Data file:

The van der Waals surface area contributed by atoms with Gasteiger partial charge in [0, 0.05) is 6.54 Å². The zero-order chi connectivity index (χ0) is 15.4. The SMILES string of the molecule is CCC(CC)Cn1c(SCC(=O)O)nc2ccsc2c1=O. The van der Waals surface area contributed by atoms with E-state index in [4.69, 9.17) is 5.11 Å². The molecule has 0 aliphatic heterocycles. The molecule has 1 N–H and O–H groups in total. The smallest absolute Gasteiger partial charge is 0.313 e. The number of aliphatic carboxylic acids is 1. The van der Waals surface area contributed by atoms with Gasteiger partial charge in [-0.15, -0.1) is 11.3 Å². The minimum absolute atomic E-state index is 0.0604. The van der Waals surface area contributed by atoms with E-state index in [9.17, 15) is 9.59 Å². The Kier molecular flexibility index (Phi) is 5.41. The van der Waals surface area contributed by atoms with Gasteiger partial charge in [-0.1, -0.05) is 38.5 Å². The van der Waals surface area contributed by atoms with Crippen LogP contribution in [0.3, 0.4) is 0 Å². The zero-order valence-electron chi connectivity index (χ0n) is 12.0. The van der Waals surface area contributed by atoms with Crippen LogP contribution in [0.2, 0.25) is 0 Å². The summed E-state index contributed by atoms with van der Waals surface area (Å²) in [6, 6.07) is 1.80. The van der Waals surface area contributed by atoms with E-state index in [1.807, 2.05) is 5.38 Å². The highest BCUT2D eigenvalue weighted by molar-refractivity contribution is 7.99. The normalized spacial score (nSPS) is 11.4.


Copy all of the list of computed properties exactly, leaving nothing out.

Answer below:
The van der Waals surface area contributed by atoms with Gasteiger partial charge in [0, 0.05) is 6.54 Å². The zero-order chi connectivity index (χ0) is 15.4. The SMILES string of the molecule is CCC(CC)Cn1c(SCC(=O)O)nc2ccsc2c1=O. The van der Waals surface area contributed by atoms with E-state index in [4.69, 9.17) is 5.11 Å². The molecule has 0 aliphatic heterocycles. The molecule has 1 N–H and O–H groups in total. The smallest absolute Gasteiger partial charge is 0.313 e. The number of aliphatic carboxylic acids is 1. The van der Waals surface area contributed by atoms with Gasteiger partial charge in [-0.15, -0.1) is 11.3 Å². The minimum absolute atomic E-state index is 0.0604. The van der Waals surface area contributed by atoms with E-state index in [9.17, 15) is 9.59 Å². The Kier molecular flexibility index (Phi) is 5.41. The van der Waals surface area contributed by atoms with Gasteiger partial charge in [-0.1, -0.05) is 38.5 Å². The van der Waals surface area contributed by atoms with Crippen LogP contribution in [0.3, 0.4) is 0 Å². The zero-order valence-electron chi connectivity index (χ0n) is 12.0. The van der Waals surface area contributed by atoms with Crippen LogP contribution in [0.2, 0.25) is 0 Å². The summed E-state index contributed by atoms with van der Waals surface area (Å²) in [6, 6.07) is 1.80. The van der Waals surface area contributed by atoms with E-state index in [1.807, 2.05) is 5.38 Å². The highest BCUT2D eigenvalue weighted by molar-refractivity contribution is 7.99. The normalized spacial score (nSPS) is 11.4.